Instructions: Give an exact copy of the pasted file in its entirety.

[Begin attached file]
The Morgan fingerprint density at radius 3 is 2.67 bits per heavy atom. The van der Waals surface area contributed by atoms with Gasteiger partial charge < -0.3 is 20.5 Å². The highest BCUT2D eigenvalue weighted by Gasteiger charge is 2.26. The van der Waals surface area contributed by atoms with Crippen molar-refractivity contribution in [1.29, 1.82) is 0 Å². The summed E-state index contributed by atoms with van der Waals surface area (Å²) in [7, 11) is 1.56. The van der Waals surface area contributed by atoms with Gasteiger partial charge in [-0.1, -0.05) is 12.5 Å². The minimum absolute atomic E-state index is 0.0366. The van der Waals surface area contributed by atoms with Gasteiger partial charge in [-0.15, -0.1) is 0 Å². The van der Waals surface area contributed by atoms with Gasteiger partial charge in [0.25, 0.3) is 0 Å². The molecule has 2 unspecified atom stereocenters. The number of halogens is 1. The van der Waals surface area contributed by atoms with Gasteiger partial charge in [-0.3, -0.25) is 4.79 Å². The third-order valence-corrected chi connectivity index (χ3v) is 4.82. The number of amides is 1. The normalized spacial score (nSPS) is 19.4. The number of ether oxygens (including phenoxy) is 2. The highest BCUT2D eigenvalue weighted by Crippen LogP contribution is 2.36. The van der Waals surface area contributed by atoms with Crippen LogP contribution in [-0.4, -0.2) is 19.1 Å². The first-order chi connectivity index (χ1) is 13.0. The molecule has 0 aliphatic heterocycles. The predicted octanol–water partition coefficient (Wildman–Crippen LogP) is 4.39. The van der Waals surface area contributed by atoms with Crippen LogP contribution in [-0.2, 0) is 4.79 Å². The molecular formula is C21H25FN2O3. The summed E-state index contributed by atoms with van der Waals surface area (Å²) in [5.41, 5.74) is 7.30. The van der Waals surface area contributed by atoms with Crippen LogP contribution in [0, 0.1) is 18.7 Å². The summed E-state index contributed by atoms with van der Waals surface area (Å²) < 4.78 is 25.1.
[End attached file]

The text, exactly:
The Morgan fingerprint density at radius 3 is 2.67 bits per heavy atom. The van der Waals surface area contributed by atoms with Gasteiger partial charge < -0.3 is 20.5 Å². The highest BCUT2D eigenvalue weighted by Gasteiger charge is 2.26. The van der Waals surface area contributed by atoms with Crippen molar-refractivity contribution in [1.29, 1.82) is 0 Å². The summed E-state index contributed by atoms with van der Waals surface area (Å²) in [7, 11) is 1.56. The van der Waals surface area contributed by atoms with Gasteiger partial charge in [-0.1, -0.05) is 12.5 Å². The minimum absolute atomic E-state index is 0.0366. The van der Waals surface area contributed by atoms with Gasteiger partial charge in [-0.15, -0.1) is 0 Å². The van der Waals surface area contributed by atoms with Gasteiger partial charge in [0.25, 0.3) is 0 Å². The molecule has 2 unspecified atom stereocenters. The number of halogens is 1. The van der Waals surface area contributed by atoms with Gasteiger partial charge in [-0.3, -0.25) is 4.79 Å². The third-order valence-corrected chi connectivity index (χ3v) is 4.82. The number of amides is 1. The normalized spacial score (nSPS) is 19.4. The number of ether oxygens (including phenoxy) is 2. The highest BCUT2D eigenvalue weighted by Crippen LogP contribution is 2.36. The van der Waals surface area contributed by atoms with Crippen LogP contribution in [-0.4, -0.2) is 19.1 Å². The first-order chi connectivity index (χ1) is 13.0. The molecule has 0 aliphatic heterocycles. The predicted octanol–water partition coefficient (Wildman–Crippen LogP) is 4.39. The van der Waals surface area contributed by atoms with Crippen LogP contribution in [-0.2, 0) is 4.79 Å². The molecular formula is C21H25FN2O3. The summed E-state index contributed by atoms with van der Waals surface area (Å²) in [5.41, 5.74) is 7.30. The van der Waals surface area contributed by atoms with Crippen LogP contribution in [0, 0.1) is 18.7 Å². The summed E-state index contributed by atoms with van der Waals surface area (Å²) < 4.78 is 25.1.